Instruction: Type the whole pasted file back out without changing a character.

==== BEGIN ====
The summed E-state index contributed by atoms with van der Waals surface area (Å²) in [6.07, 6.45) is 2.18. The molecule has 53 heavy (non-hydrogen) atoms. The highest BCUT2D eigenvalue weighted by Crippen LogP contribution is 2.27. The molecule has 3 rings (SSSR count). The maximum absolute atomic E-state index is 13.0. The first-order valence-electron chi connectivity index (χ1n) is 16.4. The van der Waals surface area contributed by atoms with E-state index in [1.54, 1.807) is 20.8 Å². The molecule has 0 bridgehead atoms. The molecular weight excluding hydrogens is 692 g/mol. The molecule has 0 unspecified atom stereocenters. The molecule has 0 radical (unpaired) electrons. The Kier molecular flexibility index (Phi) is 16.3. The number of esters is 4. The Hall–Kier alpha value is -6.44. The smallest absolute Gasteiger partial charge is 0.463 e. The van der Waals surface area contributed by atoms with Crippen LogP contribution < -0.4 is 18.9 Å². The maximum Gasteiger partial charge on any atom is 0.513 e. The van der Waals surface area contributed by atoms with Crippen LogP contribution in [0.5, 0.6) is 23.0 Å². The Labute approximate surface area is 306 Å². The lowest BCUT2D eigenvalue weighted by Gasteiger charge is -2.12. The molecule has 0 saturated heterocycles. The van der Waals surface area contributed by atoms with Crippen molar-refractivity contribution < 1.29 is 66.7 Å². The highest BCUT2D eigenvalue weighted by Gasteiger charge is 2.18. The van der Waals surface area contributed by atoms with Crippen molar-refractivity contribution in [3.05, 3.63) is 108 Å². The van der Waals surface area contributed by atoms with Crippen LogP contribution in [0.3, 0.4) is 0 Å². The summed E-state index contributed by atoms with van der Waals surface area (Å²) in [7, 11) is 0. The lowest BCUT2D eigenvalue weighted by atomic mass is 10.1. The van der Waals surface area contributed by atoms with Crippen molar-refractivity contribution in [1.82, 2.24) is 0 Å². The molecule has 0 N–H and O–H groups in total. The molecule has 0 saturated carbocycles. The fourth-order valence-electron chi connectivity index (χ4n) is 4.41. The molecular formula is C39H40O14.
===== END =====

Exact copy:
The summed E-state index contributed by atoms with van der Waals surface area (Å²) in [6.07, 6.45) is 2.18. The molecule has 53 heavy (non-hydrogen) atoms. The highest BCUT2D eigenvalue weighted by Crippen LogP contribution is 2.27. The molecule has 3 rings (SSSR count). The maximum absolute atomic E-state index is 13.0. The first-order valence-electron chi connectivity index (χ1n) is 16.4. The van der Waals surface area contributed by atoms with E-state index in [1.54, 1.807) is 20.8 Å². The molecule has 0 bridgehead atoms. The molecular weight excluding hydrogens is 692 g/mol. The molecule has 0 unspecified atom stereocenters. The molecule has 0 radical (unpaired) electrons. The Kier molecular flexibility index (Phi) is 16.3. The number of esters is 4. The Hall–Kier alpha value is -6.44. The smallest absolute Gasteiger partial charge is 0.463 e. The van der Waals surface area contributed by atoms with Crippen LogP contribution < -0.4 is 18.9 Å². The maximum Gasteiger partial charge on any atom is 0.513 e. The van der Waals surface area contributed by atoms with Crippen LogP contribution in [0.5, 0.6) is 23.0 Å². The Labute approximate surface area is 306 Å². The lowest BCUT2D eigenvalue weighted by Gasteiger charge is -2.12. The molecule has 0 saturated heterocycles. The van der Waals surface area contributed by atoms with Crippen molar-refractivity contribution < 1.29 is 66.7 Å². The highest BCUT2D eigenvalue weighted by Gasteiger charge is 2.18. The van der Waals surface area contributed by atoms with Crippen molar-refractivity contribution in [3.05, 3.63) is 108 Å². The van der Waals surface area contributed by atoms with Crippen LogP contribution in [0.3, 0.4) is 0 Å². The summed E-state index contributed by atoms with van der Waals surface area (Å²) in [7, 11) is 0. The lowest BCUT2D eigenvalue weighted by atomic mass is 10.1. The van der Waals surface area contributed by atoms with Crippen molar-refractivity contribution in [1.82, 2.24) is 0 Å². The molecule has 0 N–H and O–H groups in total. The molecule has 0 saturated carbocycles. The fourth-order valence-electron chi connectivity index (χ4n) is 4.41. The molecular formula is C39H40O14.